By all outward appearances, Charles was a true Christian, pursuing the Lord in piety and holiness. In truth, Charles was seeking salvation and to be right with God through his own good works.  In 1735, Charles and John became missionaries to the American colony of Georgia. Charles had a difficult time there as he dealt with sickness, slander and was shunned by many. Once he was even shot at by a woman when he tried to baptize her infant by immersing the baby under water. Ironically and by the providence of God, it was through this miserable overseas mission experience that Charles Wesley realized he had not yet trusted Jesus fully for salvation. Charles came to true saving faith in Christ at the age of 31 during a study of Galatians—the letter where Paul passionately argues that Christians are both saved and sanctified through faith alone, and not through their works.

After his conversion, Charles lived in constant praise of his Redeemer, and wrote over 6,500 hymns! Some are the most beloved in all hymnody, including, “Hark! The Herald Angels Sing,” “O for a Thousand Tongues to Sing,” and “Christ the Lord Is Risen Today.” That’s quite a lot of hymns! His mind was so saturated with the truths of Scripture and the beauty of the glorious Gospel that the words of these hymns constantly flowed through his mind and out of his pen. Can you imagine Charles scribbling hymns down while bumping down the road in a horse-drawn coach or in the late hours of the night at the table lit by candles? It is even said he would stop on his way around England and knock on doors to ask to borrow a pen and ink to write down a line or two that had popped into his mind. Aside from open-air preaching of the Gospel, his life was almost singularly dedicated to hymnody. The night before he died, Charles was still dictating lines of a new hymn. His final words before he died in London, on March 29, 1788 were, “Oh, praise! Oh, praise!”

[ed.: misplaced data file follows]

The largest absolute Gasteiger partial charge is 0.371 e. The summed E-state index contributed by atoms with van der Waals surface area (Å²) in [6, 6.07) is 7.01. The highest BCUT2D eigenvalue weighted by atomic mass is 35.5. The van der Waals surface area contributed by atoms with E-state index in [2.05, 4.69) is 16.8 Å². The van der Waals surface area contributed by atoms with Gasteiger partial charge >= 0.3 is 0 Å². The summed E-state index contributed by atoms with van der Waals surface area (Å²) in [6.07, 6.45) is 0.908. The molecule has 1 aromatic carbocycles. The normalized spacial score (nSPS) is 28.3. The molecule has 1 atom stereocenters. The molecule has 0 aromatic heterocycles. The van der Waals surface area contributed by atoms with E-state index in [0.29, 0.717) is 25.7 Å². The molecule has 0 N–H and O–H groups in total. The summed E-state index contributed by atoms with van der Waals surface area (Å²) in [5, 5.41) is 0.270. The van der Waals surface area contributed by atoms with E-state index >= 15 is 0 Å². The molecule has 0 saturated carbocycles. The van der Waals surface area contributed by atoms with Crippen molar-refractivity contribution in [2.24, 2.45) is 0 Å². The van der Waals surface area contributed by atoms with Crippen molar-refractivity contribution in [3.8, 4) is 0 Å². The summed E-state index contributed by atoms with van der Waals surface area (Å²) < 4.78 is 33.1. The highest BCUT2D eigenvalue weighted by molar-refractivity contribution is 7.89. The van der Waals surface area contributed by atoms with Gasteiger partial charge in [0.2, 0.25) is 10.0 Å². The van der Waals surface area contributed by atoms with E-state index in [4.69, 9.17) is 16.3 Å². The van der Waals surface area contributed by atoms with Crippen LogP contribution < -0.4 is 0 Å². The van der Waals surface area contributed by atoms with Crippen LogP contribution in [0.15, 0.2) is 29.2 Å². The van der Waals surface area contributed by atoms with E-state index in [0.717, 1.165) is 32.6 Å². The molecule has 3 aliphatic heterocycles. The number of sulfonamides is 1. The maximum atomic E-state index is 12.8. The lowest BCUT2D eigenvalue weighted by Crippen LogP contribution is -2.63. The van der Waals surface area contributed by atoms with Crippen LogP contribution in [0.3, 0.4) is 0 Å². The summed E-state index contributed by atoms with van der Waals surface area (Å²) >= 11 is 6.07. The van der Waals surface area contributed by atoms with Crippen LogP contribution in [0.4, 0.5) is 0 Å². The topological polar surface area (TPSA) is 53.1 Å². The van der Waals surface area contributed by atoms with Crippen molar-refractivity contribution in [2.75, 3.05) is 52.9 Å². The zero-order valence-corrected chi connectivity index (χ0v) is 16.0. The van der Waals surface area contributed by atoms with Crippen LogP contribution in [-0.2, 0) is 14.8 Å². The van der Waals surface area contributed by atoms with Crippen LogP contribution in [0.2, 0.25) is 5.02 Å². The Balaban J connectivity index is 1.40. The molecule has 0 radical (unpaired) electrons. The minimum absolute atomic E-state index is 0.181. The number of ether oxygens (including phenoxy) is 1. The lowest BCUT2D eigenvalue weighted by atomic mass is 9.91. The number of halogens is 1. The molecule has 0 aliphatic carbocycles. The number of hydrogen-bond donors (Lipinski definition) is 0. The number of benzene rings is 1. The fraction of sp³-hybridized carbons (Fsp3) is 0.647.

If you are new to this community, welcome! It is a great time to join in and make family worship a priority if you haven’t already. You may or may not be familiar with this hymn. Either way, we invite you to spend this month meditating on its truths. 

To get you started, we’ve provided free printable lyrics, music and copywork — all found here! 

Also, you can find fresh versions of the hymn on our YouTube channel that you and your family can sing along with. There are loads of fresh versions at the top of our hymn of the month playlist. If you are interested in fleshing out this month’s hymn with activities, coloring sheets, devotional thoughts, journaling prompts, etc. our Spring Hymn Guide, is available for a small fee on Etsy. Thank you so much for your support of Happy Hymnody’s ministry!

When we began singing hymns with our littles about 10 years ago, we kept it simple… We prayed and sang one hymn together every night at bedtime for a whole month. Everyone’s family rhythm is different, so we welcome you to gather up your families, for just a few minutes each day, to sing, discuss and memorize this hymn (following your daily time in the Scriptures and in prayer) whether it is first thing in the morning, or around the dinner table or before bedtime – whatever works best for your family. You can let us know how it’s going by posting either a video or a photo on Instagram. Just tag it with #happyhymnody! As always, if you have any questions or if you’d like to share your heart with us, please don’t hesitate to reach out! God bless you all this month as you worship and follow Jesus together as a family!

With so much love,



2 Comments Add yours

  1. Jenny Young says:

    Oh this is one of my favorite hymns by one of my favorite hymn writers. Love this.

    For Easter, we are reading “The Case for Easter” by Lee Strobel, a short easy read but very good. I think he has books for children as well.
    Also, Natasha Craine’s books…I think I spelled her name correctly….are so very good for helping parents teach apologetic. She has a good resource guide on her website.

    Thanks so much for all you do! I so enjoy the new hymn each month.

    Liked by 1 person